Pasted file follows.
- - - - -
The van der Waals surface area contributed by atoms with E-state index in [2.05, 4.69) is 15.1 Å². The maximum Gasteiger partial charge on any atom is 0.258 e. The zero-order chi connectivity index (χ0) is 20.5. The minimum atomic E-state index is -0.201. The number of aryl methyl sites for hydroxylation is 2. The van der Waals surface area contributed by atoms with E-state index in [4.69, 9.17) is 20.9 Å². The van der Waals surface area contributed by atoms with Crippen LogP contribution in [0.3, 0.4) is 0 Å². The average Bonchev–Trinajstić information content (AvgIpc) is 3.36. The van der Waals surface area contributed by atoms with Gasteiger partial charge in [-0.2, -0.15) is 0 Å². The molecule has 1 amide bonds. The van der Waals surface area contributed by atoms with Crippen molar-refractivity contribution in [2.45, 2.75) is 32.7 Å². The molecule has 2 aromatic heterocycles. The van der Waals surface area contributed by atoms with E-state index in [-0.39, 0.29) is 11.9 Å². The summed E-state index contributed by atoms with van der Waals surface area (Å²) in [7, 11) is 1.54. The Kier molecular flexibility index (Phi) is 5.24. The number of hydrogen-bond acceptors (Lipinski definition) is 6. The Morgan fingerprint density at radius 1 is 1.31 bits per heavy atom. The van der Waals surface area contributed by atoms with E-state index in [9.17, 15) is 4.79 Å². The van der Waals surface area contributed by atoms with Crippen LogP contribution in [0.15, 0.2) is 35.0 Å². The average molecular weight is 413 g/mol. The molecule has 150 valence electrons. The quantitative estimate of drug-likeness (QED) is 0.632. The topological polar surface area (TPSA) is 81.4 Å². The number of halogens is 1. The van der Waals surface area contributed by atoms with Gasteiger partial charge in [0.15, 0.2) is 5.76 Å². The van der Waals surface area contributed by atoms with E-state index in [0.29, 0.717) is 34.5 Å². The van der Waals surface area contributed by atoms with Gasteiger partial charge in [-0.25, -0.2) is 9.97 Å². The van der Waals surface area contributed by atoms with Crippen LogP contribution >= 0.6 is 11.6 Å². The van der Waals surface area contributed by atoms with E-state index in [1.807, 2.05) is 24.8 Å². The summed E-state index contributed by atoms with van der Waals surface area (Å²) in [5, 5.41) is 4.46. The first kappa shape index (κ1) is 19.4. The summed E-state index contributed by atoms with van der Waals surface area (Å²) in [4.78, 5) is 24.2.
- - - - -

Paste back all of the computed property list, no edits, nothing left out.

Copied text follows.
The van der Waals surface area contributed by atoms with E-state index in [2.05, 4.69) is 15.1 Å². The maximum Gasteiger partial charge on any atom is 0.258 e. The zero-order chi connectivity index (χ0) is 20.5. The minimum atomic E-state index is -0.201. The number of aryl methyl sites for hydroxylation is 2. The van der Waals surface area contributed by atoms with E-state index in [4.69, 9.17) is 20.9 Å². The van der Waals surface area contributed by atoms with Crippen LogP contribution in [0.3, 0.4) is 0 Å². The average Bonchev–Trinajstić information content (AvgIpc) is 3.36. The van der Waals surface area contributed by atoms with Gasteiger partial charge in [-0.2, -0.15) is 0 Å². The molecule has 1 amide bonds. The van der Waals surface area contributed by atoms with Crippen molar-refractivity contribution in [2.45, 2.75) is 32.7 Å². The molecule has 2 aromatic heterocycles. The van der Waals surface area contributed by atoms with E-state index in [-0.39, 0.29) is 11.9 Å². The summed E-state index contributed by atoms with van der Waals surface area (Å²) in [7, 11) is 1.54. The Kier molecular flexibility index (Phi) is 5.24. The number of hydrogen-bond acceptors (Lipinski definition) is 6. The Morgan fingerprint density at radius 1 is 1.31 bits per heavy atom. The van der Waals surface area contributed by atoms with E-state index in [9.17, 15) is 4.79 Å². The van der Waals surface area contributed by atoms with Crippen LogP contribution in [0.15, 0.2) is 35.0 Å². The average molecular weight is 413 g/mol. The molecule has 150 valence electrons. The quantitative estimate of drug-likeness (QED) is 0.632. The topological polar surface area (TPSA) is 81.4 Å². The number of halogens is 1. The van der Waals surface area contributed by atoms with Gasteiger partial charge in [0.15, 0.2) is 5.76 Å². The van der Waals surface area contributed by atoms with E-state index in [0.29, 0.717) is 34.5 Å². The van der Waals surface area contributed by atoms with Gasteiger partial charge in [-0.25, -0.2) is 9.97 Å². The van der Waals surface area contributed by atoms with Crippen LogP contribution >= 0.6 is 11.6 Å². The van der Waals surface area contributed by atoms with E-state index in [1.807, 2.05) is 24.8 Å². The summed E-state index contributed by atoms with van der Waals surface area (Å²) in [5, 5.41) is 4.46. The first kappa shape index (κ1) is 19.4. The summed E-state index contributed by atoms with van der Waals surface area (Å²) in [4.78, 5) is 24.2.